Doubling up: biotech patent examination in Brazil


Marcelo Oliveira de Souza and Antonio Alexandre Moura dos Santos

Doubling up: biotech patent examination in Brazil

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Two bodies are responsible for examining biotech patent applications in Brazil, but this approach causes problems, as Marcelo Oliveira de Souza and Antonio Alexandre Moura dos Santos of Di Blasi, Parente & Associados report.

The merging of intellectual property law and biotechnology represents the joining of old law with new technology. In theory, statutes designed to facilitate creation of unforeseen technologies and reward inventors for their creativity should blend easily with the inventions of biotechnology. Although IP laws have fostered research and development in biotechnology, new legal and social questions have also arisen.

Biotechnology is a particularly good example of innovation where patent questions are raised by rapid scientific and technological change. The major international agreements governing IP were ratified before the development of new biotechnological inventions. As legal issues are developed and dealt with in various nations, a primary consideration arises: what impact do these issues have on the development of an international marketplace for inventions developed by biotechnological means?

Biotechnology involves a number of ethical questions, in particular with respect to IP protection, such as those involving the protection of living organisms including human material, for example, human genes and chimeras of animal cells. This mainly raises the discussion on the limits of patent protection and the direction in which biotechnology is going.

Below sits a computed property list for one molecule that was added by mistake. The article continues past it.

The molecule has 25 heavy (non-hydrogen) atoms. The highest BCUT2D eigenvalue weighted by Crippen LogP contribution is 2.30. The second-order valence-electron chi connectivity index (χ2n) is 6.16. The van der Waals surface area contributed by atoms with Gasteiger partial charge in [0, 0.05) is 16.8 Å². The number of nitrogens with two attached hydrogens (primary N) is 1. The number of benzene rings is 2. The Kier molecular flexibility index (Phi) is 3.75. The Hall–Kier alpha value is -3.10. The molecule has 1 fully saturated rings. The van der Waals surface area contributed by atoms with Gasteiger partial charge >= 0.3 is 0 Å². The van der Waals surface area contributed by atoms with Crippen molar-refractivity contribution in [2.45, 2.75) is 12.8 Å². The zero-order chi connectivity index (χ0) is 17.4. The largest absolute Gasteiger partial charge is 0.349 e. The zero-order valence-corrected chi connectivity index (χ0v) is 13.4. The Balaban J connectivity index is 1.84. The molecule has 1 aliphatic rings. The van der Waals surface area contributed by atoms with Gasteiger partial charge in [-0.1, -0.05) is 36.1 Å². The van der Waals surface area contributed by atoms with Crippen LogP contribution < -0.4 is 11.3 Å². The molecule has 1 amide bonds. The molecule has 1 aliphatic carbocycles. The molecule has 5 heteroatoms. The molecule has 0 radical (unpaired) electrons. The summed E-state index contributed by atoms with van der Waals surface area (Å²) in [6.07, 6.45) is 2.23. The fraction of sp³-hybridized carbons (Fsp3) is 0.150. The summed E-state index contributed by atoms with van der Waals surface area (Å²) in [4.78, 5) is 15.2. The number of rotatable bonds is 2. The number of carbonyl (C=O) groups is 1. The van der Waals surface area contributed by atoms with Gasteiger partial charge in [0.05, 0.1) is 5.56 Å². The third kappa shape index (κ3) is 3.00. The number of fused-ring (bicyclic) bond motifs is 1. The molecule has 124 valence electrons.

In Brazil, two government entities are responsible for analysing patentability requirements for biotech patent applications: the Brazilian Patent and Trademark Office (INPI) and the National Health Surveillance Agency (ANVISA).

For the INPI, Law No. 9.279 (from 1996) regulates rights and obligations relating to industrial property, and for ANVISA, article 4 (II) of RDC 21 (from 2013) established that ANVISA will analyse the patentability requirements when the patent application is of interest to the Brazilian Unified Health System.

Now, under the current procedure, the INPI forwards all patent applications related to pharmaceutical products and processes to ANVISA in order to obtain its approval. This decision shall always be substantiated by ANVISA, which analyses the file and decides whether the application is harmful to human health.

In the event that the preliminary report of ANVISA concludes that the object of the patent cannot be allowed given its possible harmfulness, or if the agency raises an office action, the applicant will have to submit a response with arguments within a determined time period starting from the publication date of such an office action.

Once ANVISA has rendered a final decision, the application will return to the INPI for conclusion of the administrative procedure. In cases of approval, the INPI will initiate the patent examination. Otherwise, the INPI will withdraw the patent application. Because both the INPI and ANVISA analyse patentability requirements, in some cases this produces different technical understandings of the examiners at the INPI and ANVISA.

Differing views

For example, there might be two different technical opinions regarding the same subject matter. Currently, this is the case for hybridomas.

A hybridoma is a cell line arising from one hybrid cell that is capable of secreting a monoclonal antibody specific to one epitope of an antigen permanently in culture. The hybrid cell is produced through the fusion of a specific antibody-producing B-cell from an immunised animal (usually a mouse, rat or rabbit) and which has a finite lifespan with a cell from an “immortal” cultured myeloma cell line (eg, mouse NS-1 or NS-0).

The current guidelines for examining biotech patents, published by the INPI, established that although hybridomas are the result of a fusion of cells from living beings, they do not fall into the prohibitions that article 18 of Law No. 9.279 calls “all or part of plants or animals”. This is because, due to the fusion process itself, they represent an autonomous unit and should be analysed as a microorganism.